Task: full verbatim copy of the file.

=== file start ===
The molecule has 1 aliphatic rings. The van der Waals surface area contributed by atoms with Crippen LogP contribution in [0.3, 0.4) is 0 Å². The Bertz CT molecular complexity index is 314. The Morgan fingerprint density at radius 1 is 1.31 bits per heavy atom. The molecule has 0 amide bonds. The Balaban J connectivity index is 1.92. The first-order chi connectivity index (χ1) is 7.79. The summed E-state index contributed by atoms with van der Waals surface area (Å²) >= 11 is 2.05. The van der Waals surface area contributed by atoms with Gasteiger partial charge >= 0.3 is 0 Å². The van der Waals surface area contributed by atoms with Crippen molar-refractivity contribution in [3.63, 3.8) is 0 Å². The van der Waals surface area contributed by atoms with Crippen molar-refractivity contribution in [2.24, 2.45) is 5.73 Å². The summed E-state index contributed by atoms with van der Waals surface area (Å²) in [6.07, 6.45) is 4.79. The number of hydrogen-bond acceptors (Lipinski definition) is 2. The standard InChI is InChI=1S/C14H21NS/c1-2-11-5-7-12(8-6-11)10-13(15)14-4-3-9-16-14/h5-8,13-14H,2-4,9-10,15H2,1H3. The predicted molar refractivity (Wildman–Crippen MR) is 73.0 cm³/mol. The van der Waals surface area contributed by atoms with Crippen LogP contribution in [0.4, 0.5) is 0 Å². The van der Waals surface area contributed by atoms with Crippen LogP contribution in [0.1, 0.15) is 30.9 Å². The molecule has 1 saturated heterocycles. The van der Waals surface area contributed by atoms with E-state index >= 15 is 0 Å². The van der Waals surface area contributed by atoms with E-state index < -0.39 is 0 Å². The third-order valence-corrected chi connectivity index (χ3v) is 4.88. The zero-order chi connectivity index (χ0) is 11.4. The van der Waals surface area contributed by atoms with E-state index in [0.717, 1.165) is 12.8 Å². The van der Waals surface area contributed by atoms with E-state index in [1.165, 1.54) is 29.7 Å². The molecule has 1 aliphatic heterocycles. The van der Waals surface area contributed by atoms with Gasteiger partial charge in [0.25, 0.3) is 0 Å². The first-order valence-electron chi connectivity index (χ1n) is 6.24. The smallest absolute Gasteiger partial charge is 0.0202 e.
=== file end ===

The molecule has 1 aliphatic rings. The van der Waals surface area contributed by atoms with Crippen LogP contribution in [0.3, 0.4) is 0 Å². The Bertz CT molecular complexity index is 314. The Morgan fingerprint density at radius 1 is 1.31 bits per heavy atom. The molecule has 0 amide bonds. The Balaban J connectivity index is 1.92. The first-order chi connectivity index (χ1) is 7.79. The summed E-state index contributed by atoms with van der Waals surface area (Å²) >= 11 is 2.05. The van der Waals surface area contributed by atoms with Gasteiger partial charge >= 0.3 is 0 Å². The van der Waals surface area contributed by atoms with Crippen molar-refractivity contribution in [3.63, 3.8) is 0 Å². The van der Waals surface area contributed by atoms with Crippen molar-refractivity contribution in [2.24, 2.45) is 5.73 Å². The summed E-state index contributed by atoms with van der Waals surface area (Å²) in [6.07, 6.45) is 4.79. The number of hydrogen-bond acceptors (Lipinski definition) is 2. The standard InChI is InChI=1S/C14H21NS/c1-2-11-5-7-12(8-6-11)10-13(15)14-4-3-9-16-14/h5-8,13-14H,2-4,9-10,15H2,1H3. The predicted molar refractivity (Wildman–Crippen MR) is 73.0 cm³/mol. The van der Waals surface area contributed by atoms with Crippen LogP contribution in [0.4, 0.5) is 0 Å². The van der Waals surface area contributed by atoms with Crippen LogP contribution in [0.1, 0.15) is 30.9 Å². The molecule has 1 saturated heterocycles. The van der Waals surface area contributed by atoms with E-state index >= 15 is 0 Å². The van der Waals surface area contributed by atoms with E-state index < -0.39 is 0 Å². The third-order valence-corrected chi connectivity index (χ3v) is 4.88. The zero-order chi connectivity index (χ0) is 11.4. The van der Waals surface area contributed by atoms with E-state index in [0.717, 1.165) is 12.8 Å². The van der Waals surface area contributed by atoms with E-state index in [1.165, 1.54) is 29.7 Å². The molecule has 1 aliphatic heterocycles. The van der Waals surface area contributed by atoms with Gasteiger partial charge in [0.25, 0.3) is 0 Å². The first-order valence-electron chi connectivity index (χ1n) is 6.24. The smallest absolute Gasteiger partial charge is 0.0202 e.